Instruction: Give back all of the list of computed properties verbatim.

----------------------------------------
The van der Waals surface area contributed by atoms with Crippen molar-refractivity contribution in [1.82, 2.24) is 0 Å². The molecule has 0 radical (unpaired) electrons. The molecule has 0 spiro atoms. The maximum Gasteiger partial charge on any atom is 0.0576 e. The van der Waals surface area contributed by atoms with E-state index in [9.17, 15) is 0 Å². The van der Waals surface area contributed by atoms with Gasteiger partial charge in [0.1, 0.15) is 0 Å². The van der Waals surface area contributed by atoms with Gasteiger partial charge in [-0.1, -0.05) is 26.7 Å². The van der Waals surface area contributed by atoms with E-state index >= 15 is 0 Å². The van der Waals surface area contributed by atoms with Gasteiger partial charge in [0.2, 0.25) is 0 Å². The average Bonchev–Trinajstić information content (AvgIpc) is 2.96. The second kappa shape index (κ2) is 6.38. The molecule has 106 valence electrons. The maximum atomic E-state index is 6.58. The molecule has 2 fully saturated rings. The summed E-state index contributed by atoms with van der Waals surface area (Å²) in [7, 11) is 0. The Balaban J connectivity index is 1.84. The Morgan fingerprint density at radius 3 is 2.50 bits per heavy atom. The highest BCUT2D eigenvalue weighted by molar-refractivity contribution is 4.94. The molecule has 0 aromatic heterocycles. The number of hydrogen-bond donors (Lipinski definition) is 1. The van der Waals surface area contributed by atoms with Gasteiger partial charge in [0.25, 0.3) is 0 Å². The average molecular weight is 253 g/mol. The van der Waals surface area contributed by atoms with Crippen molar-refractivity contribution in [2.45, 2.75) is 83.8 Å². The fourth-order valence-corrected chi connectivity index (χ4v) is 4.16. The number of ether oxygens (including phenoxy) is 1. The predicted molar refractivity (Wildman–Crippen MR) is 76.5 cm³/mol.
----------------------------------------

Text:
The van der Waals surface area contributed by atoms with Crippen molar-refractivity contribution in [1.82, 2.24) is 0 Å². The molecule has 0 radical (unpaired) electrons. The molecule has 0 spiro atoms. The maximum Gasteiger partial charge on any atom is 0.0576 e. The van der Waals surface area contributed by atoms with E-state index in [9.17, 15) is 0 Å². The van der Waals surface area contributed by atoms with Gasteiger partial charge in [0.1, 0.15) is 0 Å². The van der Waals surface area contributed by atoms with Gasteiger partial charge in [-0.1, -0.05) is 26.7 Å². The van der Waals surface area contributed by atoms with E-state index >= 15 is 0 Å². The van der Waals surface area contributed by atoms with Gasteiger partial charge in [0.2, 0.25) is 0 Å². The average Bonchev–Trinajstić information content (AvgIpc) is 2.96. The second kappa shape index (κ2) is 6.38. The molecule has 106 valence electrons. The maximum atomic E-state index is 6.58. The molecule has 2 fully saturated rings. The summed E-state index contributed by atoms with van der Waals surface area (Å²) in [7, 11) is 0. The Balaban J connectivity index is 1.84. The Morgan fingerprint density at radius 3 is 2.50 bits per heavy atom. The highest BCUT2D eigenvalue weighted by molar-refractivity contribution is 4.94. The molecule has 0 aromatic heterocycles. The number of hydrogen-bond donors (Lipinski definition) is 1. The van der Waals surface area contributed by atoms with Gasteiger partial charge in [0.25, 0.3) is 0 Å². The average molecular weight is 253 g/mol. The van der Waals surface area contributed by atoms with Crippen molar-refractivity contribution in [2.45, 2.75) is 83.8 Å². The fourth-order valence-corrected chi connectivity index (χ4v) is 4.16. The number of ether oxygens (including phenoxy) is 1. The predicted molar refractivity (Wildman–Crippen MR) is 76.5 cm³/mol.